I have noted with many of you before the difference between people who “think to talk” and those who “talk to think.”
Think to talkers ponder, meditate, and plan what they are going to say before they ever say it.
Talk to thinkers process their thoughts verbally. They are the kind of folks who will talk for five or ten minutes and then declare, “and THAT’S what I’ve been trying to say all along!”
On that continuum, I am an off the charts think to talker. It’s why I’m pretty good with a planned presentation — say, a sermon — and struggle with off-the-cuff dialog — for example, a public debate.
And yet yesterday, I was thrown into a situation in which by necessity I had to talk to think.
Well, the good folks at Abingdon Press had arranged an on air interview for me with syndicated radio host Bob Dutko, a faith-based personality broadcasting from Detroit. The interview was in support of the book The Shadow Of A Doubt.
I quickly discovered that a live radio interview best suits people who talk to think — and therefore, I had to change my modus operandi on the fly. Something I’m rarely able to do. So what happened?
1. Three minutes before the segment is slated to begin, the show’s producer calls me up. In a very pleasant voice, she tells me to wait on the line and Bob will be on momentarily. She also tells me that he has spent the majority of the morning talking about ISIS and the Paris attacks. I die a little inside, fearful he is going to ask me questions about my view on American foreign policy, the rise of Islamic terrorism, or what I think of Mika Brzezinski’s hair.
2. At the exact right time, Bob gets on the line and we are on the air. He pronounces my name correctly (sigh of relief). He gets the name of the church, the book, and the publisher right (bigger sigh). He immediately begins to ask me about the dichotomy of faith and doubt and not about the differences between Sunnis and Shiites (biggest sigh).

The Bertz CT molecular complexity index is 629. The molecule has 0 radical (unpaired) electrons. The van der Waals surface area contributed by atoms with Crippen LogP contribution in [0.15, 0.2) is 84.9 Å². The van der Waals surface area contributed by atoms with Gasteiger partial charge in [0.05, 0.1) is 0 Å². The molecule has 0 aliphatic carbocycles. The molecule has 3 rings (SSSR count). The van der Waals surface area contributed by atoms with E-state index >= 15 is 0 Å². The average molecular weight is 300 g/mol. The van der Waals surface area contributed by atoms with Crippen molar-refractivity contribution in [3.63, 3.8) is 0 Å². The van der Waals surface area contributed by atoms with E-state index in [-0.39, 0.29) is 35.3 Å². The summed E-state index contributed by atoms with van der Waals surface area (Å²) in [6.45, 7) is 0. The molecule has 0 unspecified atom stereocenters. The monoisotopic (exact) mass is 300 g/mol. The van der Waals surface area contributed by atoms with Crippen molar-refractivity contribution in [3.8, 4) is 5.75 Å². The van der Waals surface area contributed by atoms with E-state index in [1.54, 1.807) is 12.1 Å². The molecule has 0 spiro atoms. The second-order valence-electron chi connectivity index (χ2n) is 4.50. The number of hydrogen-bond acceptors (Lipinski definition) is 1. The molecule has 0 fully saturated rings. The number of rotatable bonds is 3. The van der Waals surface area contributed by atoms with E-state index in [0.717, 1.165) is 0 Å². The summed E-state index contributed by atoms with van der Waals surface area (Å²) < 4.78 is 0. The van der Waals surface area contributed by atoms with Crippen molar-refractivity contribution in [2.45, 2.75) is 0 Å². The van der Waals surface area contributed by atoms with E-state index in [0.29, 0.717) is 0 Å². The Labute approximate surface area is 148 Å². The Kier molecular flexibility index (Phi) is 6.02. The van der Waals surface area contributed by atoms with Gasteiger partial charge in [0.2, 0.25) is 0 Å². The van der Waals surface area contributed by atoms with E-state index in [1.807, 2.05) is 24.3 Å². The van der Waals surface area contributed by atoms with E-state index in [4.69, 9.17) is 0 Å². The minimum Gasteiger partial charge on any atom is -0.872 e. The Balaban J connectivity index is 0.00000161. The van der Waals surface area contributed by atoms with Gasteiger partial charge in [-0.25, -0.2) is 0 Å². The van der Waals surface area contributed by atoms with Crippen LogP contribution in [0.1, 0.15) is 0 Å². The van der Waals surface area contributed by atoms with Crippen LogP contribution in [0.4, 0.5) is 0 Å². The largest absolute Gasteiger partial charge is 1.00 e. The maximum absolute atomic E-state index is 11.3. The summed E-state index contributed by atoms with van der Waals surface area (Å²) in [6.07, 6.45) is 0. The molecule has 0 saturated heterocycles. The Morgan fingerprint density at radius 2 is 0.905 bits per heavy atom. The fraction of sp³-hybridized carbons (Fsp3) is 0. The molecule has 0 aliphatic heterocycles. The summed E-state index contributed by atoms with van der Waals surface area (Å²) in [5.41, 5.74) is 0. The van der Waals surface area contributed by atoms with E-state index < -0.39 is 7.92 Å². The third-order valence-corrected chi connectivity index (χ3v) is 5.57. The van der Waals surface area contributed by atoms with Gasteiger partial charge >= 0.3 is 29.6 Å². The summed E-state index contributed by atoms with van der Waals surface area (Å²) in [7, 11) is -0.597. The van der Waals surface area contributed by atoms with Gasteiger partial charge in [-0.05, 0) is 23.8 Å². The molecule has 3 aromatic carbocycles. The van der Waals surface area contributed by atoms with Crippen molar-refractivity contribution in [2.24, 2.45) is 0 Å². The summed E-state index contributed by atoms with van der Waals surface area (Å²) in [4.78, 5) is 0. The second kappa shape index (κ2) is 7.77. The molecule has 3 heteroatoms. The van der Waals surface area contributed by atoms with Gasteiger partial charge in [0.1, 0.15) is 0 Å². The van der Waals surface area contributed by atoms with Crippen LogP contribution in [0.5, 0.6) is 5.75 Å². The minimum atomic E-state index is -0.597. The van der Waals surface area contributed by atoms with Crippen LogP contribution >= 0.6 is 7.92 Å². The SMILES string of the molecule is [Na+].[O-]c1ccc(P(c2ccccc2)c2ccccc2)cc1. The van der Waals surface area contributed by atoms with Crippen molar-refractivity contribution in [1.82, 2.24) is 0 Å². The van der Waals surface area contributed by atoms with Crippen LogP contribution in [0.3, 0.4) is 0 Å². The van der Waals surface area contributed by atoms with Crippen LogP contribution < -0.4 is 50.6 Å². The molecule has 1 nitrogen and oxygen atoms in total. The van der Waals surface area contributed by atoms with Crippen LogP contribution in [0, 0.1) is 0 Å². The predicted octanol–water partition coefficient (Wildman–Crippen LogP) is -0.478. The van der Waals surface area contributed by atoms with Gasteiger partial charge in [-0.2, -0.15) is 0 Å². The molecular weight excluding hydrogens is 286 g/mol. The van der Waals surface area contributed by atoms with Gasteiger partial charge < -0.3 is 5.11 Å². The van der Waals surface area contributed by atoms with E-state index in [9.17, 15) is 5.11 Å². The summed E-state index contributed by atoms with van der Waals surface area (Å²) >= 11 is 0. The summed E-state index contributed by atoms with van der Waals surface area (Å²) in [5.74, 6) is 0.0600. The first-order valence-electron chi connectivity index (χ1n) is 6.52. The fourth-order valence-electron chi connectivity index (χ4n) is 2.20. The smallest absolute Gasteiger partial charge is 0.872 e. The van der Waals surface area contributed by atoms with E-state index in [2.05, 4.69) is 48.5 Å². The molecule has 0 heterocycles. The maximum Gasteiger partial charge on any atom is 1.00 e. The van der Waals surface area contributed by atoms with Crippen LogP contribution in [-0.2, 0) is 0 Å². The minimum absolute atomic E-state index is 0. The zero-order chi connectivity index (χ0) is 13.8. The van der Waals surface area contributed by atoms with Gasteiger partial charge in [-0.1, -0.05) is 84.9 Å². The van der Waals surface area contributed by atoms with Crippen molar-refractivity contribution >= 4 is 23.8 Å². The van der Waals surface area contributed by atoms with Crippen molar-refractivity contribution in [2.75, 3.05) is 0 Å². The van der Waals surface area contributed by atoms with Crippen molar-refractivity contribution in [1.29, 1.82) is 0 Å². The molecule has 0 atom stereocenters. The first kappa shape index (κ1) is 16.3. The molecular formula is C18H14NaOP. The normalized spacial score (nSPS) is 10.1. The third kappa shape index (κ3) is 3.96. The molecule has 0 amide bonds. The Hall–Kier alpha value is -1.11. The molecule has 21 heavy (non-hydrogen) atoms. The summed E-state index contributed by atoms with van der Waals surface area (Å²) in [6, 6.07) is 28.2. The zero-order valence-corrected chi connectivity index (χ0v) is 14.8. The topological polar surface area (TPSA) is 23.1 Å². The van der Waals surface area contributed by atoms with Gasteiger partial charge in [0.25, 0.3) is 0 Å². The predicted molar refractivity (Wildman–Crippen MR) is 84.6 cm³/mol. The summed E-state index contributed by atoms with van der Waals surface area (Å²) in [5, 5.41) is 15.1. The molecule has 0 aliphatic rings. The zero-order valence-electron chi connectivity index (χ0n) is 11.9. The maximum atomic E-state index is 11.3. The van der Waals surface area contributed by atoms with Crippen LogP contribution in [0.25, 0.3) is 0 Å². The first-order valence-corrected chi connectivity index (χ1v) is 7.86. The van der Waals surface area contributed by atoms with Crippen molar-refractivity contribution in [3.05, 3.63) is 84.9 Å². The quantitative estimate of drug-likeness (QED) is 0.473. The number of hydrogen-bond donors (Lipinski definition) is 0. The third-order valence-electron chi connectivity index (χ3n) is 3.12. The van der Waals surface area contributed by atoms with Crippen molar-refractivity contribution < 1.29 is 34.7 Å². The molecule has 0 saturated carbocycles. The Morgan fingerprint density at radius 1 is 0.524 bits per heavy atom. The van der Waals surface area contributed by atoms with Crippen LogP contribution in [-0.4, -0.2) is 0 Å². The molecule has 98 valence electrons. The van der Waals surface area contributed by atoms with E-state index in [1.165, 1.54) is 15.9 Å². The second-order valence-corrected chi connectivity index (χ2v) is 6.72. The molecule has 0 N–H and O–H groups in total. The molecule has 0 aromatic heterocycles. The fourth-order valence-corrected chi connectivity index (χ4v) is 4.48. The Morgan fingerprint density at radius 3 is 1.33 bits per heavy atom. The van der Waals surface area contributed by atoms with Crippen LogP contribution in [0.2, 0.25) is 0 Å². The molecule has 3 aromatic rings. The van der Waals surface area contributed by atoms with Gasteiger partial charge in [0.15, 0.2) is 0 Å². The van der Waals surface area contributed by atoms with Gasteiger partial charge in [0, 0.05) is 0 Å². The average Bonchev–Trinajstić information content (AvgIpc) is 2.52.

3. Early on in the interview, I blurt out a line I remember from the book: ‘Not many people doubt that God is great but a lot of them aren’t quite sure that he is good.’ Which is a good line in the context of where I said it in the original sermon and where it’s located in the book, but not such a good line in the interview. Why not? I don’t have anything well prepared to say in follow up. Which doesn’t deter Bob, because he likes that line and continues to ask me about it. I fumble around and am grateful for the first commercial break.
4. By the way, throughout I am mindful of speaking through my diaphragm and not through my throat so my voice sounds like Chuck Swindoll and doesn’t sound like Really High Voice Peyton Manning.
5. Towards the end — after two commercial breaks — I recover some of my mojo and begin to remember some of the book’s strongest parts and some of my own best lines. I even worked this one in: in response to Bob’s question about whether or not we’re allowed to get mad at God I answered, “You know what God does with people who get mad at him? He puts them in the bible. Read the Psalms. It’s full of people shaking their fists in anger at God. Because shaking a fist in anger is really just a prelude to raising a hand in praise.” Hey! That one will preach! Let me think about it for awhile . . .